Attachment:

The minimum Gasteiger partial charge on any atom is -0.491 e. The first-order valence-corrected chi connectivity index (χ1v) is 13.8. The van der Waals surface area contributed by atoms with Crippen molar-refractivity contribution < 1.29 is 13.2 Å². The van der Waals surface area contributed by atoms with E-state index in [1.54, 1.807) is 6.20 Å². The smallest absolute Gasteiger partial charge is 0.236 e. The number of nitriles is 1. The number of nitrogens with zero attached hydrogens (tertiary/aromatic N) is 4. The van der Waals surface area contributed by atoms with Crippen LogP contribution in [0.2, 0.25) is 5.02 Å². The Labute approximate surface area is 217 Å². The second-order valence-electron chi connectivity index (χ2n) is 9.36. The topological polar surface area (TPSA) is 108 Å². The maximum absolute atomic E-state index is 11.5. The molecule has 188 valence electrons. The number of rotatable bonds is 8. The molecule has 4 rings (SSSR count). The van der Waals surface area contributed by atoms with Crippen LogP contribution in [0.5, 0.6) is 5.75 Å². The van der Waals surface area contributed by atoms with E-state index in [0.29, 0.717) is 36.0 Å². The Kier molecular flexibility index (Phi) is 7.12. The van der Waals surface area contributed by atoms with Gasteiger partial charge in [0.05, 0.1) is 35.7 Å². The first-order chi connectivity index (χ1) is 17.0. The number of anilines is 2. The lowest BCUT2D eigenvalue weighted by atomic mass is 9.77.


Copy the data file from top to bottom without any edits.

The minimum Gasteiger partial charge on any atom is -0.491 e. The first-order valence-corrected chi connectivity index (χ1v) is 13.8. The van der Waals surface area contributed by atoms with Crippen molar-refractivity contribution < 1.29 is 13.2 Å². The van der Waals surface area contributed by atoms with E-state index in [1.54, 1.807) is 6.20 Å². The smallest absolute Gasteiger partial charge is 0.236 e. The number of nitriles is 1. The number of nitrogens with zero attached hydrogens (tertiary/aromatic N) is 4. The van der Waals surface area contributed by atoms with Crippen LogP contribution in [0.2, 0.25) is 5.02 Å². The Labute approximate surface area is 217 Å². The second-order valence-electron chi connectivity index (χ2n) is 9.36. The topological polar surface area (TPSA) is 108 Å². The maximum absolute atomic E-state index is 11.5. The molecule has 188 valence electrons. The number of rotatable bonds is 8. The molecule has 4 rings (SSSR count). The van der Waals surface area contributed by atoms with Crippen LogP contribution in [0.5, 0.6) is 5.75 Å². The van der Waals surface area contributed by atoms with E-state index in [0.29, 0.717) is 36.0 Å². The Kier molecular flexibility index (Phi) is 7.12. The van der Waals surface area contributed by atoms with Gasteiger partial charge in [0.05, 0.1) is 35.7 Å². The first-order chi connectivity index (χ1) is 17.0. The number of anilines is 2. The lowest BCUT2D eigenvalue weighted by atomic mass is 9.77.